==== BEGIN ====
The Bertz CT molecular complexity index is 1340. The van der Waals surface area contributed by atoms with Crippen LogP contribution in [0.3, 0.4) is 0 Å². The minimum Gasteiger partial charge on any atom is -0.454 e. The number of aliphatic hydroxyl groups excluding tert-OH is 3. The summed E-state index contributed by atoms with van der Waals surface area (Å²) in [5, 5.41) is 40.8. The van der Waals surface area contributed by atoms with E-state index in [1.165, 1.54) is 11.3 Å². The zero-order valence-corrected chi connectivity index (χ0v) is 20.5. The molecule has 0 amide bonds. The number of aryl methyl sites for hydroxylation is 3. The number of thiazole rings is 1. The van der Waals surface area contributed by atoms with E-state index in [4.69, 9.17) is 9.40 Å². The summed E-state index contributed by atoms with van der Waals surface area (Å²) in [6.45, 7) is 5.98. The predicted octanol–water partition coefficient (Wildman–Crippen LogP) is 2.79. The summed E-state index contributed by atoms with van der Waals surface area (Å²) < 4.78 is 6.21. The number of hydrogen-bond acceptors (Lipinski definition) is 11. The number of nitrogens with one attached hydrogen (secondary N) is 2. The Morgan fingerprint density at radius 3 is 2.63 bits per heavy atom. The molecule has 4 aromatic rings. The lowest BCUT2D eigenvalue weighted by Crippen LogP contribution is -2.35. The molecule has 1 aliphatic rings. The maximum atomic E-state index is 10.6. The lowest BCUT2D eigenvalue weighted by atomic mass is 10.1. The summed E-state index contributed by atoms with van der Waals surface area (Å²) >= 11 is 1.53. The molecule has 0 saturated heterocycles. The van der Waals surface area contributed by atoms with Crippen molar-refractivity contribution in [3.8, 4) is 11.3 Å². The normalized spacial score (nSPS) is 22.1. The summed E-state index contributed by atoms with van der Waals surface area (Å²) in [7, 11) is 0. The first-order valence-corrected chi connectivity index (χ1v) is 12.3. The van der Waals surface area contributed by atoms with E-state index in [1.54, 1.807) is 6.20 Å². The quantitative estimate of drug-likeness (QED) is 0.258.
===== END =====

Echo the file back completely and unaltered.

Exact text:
The Bertz CT molecular complexity index is 1340. The van der Waals surface area contributed by atoms with Crippen LogP contribution in [0.3, 0.4) is 0 Å². The minimum Gasteiger partial charge on any atom is -0.454 e. The number of aliphatic hydroxyl groups excluding tert-OH is 3. The summed E-state index contributed by atoms with van der Waals surface area (Å²) in [5, 5.41) is 40.8. The van der Waals surface area contributed by atoms with E-state index in [1.165, 1.54) is 11.3 Å². The zero-order valence-corrected chi connectivity index (χ0v) is 20.5. The molecule has 0 amide bonds. The number of aryl methyl sites for hydroxylation is 3. The number of thiazole rings is 1. The van der Waals surface area contributed by atoms with E-state index in [4.69, 9.17) is 9.40 Å². The summed E-state index contributed by atoms with van der Waals surface area (Å²) in [6.45, 7) is 5.98. The predicted octanol–water partition coefficient (Wildman–Crippen LogP) is 2.79. The summed E-state index contributed by atoms with van der Waals surface area (Å²) < 4.78 is 6.21. The number of hydrogen-bond acceptors (Lipinski definition) is 11. The number of nitrogens with one attached hydrogen (secondary N) is 2. The Morgan fingerprint density at radius 3 is 2.63 bits per heavy atom. The molecule has 4 aromatic rings. The lowest BCUT2D eigenvalue weighted by Crippen LogP contribution is -2.35. The molecule has 1 aliphatic rings. The maximum atomic E-state index is 10.6. The lowest BCUT2D eigenvalue weighted by atomic mass is 10.1. The summed E-state index contributed by atoms with van der Waals surface area (Å²) >= 11 is 1.53. The molecule has 0 saturated heterocycles. The van der Waals surface area contributed by atoms with Crippen molar-refractivity contribution in [3.8, 4) is 11.3 Å². The normalized spacial score (nSPS) is 22.1. The summed E-state index contributed by atoms with van der Waals surface area (Å²) in [7, 11) is 0. The first-order valence-corrected chi connectivity index (χ1v) is 12.3. The van der Waals surface area contributed by atoms with E-state index in [1.54, 1.807) is 6.20 Å². The quantitative estimate of drug-likeness (QED) is 0.258.